This is bad.  Up until now, we have been faced with a mystery, but not a threat.  The only real question was, is this God, or something completely unknown?  But now we see a Scoti Thing.  It could be a doppel-Scoti, a predator that looks like a Scoti, but is faster, meaner, and dumber.  It preys on Scoti by using its mimicry to approach a group of Scoti in the water.  When it gets close enough, it attacks, and carries away a Scoti pup.  The Scoti have learned how to defeat a doppel-Scoti: while it is approaching, we encircle it and cut off its escape.  When it tries to swim away with its victim, we close on it and kill it with ice spears.  Few Scoti pups have ever survived a doppel-Scoti attack.  Being a doppel-Scoti sacrifice is an honor, but one that most pups would rather forgo, thanks, may it please the Elders. (NB: Pat invented the doppel-Scoti on the spot, to give us something to worry about. Michael and I hadn't had time to fill out the rest of the Scoti biosphere. When she sprung it on us in real time, it made perfect sense, and we went with it.)

          So, we are shown a representation of what is either a Scoti or a doppel-Scoti.  Whatever it is, it and the Things are on good terms.  Pat raises the questions that need answers: is it a Scoti, or a doppel-Scoti?  We have domesticated polar bears; has it domesticated them, or have they domesticated it?  If it is a doppel-Scoti, and it has domesticated them, then it is a doppel-Scoti with God’s Own Fire.  That much fire could actually be a bad thing.  It could boil the sea.

          I have an idea for a Test: lure it to the Western Shore.  God would not be stupid enough to land there.  Or if he did, he would stop The Wave.  Or he might ride it out, and emerge alive and uninjured.  For what Wave could harm God?  In any case, it is a good Test.  Pat approves, and we plan to lure the Thing to the Western Shore if we can.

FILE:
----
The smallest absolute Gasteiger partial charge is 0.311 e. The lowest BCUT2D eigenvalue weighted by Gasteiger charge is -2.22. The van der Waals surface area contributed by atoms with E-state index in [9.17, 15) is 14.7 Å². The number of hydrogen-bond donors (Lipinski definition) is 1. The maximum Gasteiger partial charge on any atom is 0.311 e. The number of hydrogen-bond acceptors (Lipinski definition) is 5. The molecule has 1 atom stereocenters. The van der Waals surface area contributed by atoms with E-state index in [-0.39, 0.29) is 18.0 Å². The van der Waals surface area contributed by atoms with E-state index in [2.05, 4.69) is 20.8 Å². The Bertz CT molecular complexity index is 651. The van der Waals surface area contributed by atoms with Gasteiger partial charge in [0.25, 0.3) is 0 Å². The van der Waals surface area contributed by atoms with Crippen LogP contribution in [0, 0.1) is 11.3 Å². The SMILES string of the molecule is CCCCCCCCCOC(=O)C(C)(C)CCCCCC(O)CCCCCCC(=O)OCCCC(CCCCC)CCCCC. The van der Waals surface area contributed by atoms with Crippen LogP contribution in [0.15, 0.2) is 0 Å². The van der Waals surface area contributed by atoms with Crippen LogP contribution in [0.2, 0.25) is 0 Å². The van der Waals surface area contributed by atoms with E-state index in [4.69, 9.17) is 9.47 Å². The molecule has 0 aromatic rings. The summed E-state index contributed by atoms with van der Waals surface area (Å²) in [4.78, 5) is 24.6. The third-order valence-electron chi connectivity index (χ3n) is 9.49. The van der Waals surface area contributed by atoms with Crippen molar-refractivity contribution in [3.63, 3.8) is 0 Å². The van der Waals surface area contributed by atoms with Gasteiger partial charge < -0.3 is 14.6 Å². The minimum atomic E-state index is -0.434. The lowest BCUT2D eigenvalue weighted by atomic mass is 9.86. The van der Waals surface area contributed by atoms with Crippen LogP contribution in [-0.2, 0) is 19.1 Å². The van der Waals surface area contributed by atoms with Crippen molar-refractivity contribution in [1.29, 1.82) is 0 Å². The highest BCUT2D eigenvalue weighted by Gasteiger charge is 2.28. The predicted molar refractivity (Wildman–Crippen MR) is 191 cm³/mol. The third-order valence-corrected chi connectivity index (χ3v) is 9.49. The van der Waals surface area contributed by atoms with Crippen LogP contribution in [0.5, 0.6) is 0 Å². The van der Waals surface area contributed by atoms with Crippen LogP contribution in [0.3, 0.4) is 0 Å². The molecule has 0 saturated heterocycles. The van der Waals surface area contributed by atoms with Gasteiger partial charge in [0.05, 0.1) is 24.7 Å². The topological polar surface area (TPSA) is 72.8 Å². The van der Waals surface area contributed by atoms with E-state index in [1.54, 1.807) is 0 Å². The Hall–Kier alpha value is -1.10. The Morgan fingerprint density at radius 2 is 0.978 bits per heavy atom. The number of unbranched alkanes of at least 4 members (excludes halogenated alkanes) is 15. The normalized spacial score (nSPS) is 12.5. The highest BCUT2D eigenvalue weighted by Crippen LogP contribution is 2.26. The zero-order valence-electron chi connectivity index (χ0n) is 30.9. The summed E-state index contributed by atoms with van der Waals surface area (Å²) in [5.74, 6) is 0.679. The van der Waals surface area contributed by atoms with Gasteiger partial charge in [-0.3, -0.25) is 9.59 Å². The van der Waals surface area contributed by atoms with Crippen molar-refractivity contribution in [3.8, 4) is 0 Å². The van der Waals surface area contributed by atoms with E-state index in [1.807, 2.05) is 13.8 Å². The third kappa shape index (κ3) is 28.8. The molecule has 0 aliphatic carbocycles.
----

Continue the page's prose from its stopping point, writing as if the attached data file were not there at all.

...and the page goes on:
Fortune smiles upon us.  The box shows the Thing in orbit landing at the airstrip in Scoti (City), next to the box Thing.  It also has blinking True and False boxes below the diagram.  We discuss this briefly, and Buzz presses the False box.  It stops blinking and shines solid.  The True box also stops blinking, but it goes out.  Buzz then draws, on a map of Scoti, the Thing in orbit landing on the Western Shore, and a rocket ship flying from the airstrip to the Western Shore, farther from the beach.  “Do not land here.  We will meet you at the Western Shore.”  We hope they understand.  We don’t know what to hope they do about it.

          The box shows the orbit Thing landing on the Western Shore, and a rocket ship flying from the airstrip to the Western Shore, along with True and False boxes.  Buzz presses True.

          Sure enough, they meet us there.  We ask Gerald, the SimGod, what is the time of year, and date and time?  Is it One-day, or Two’s-day?  Gerald tells us it’s late spring, and the second moon is on the other side of the primary.  OK, it’s noon, and Two’s-day has just started.

          One of the Thing creatures gets out of their ship Thing carrying a huge fish.  It walks halfway to our rocket ship, and lays the fish on the beach.  It makes, “here, take this” signs, and walks back to its ship Thing.

          Buzz goes and gets the big fish.  We autopsy the fish as best we can in a rocket ship.  It’s a fish, yet not a fish.  It’s as big as the biggest fish we’ve ever seen, but the species is one of our common food fish, a few inches long at most.  The muscles are wrong for a huge fish, and some of the organs don’t make sense.  It’s as if they took a food fish, made an almost perfect copy, and then made it huge.  Who but God could do such a thing?  But wouldn’t God do a better job?  This is all very confusing.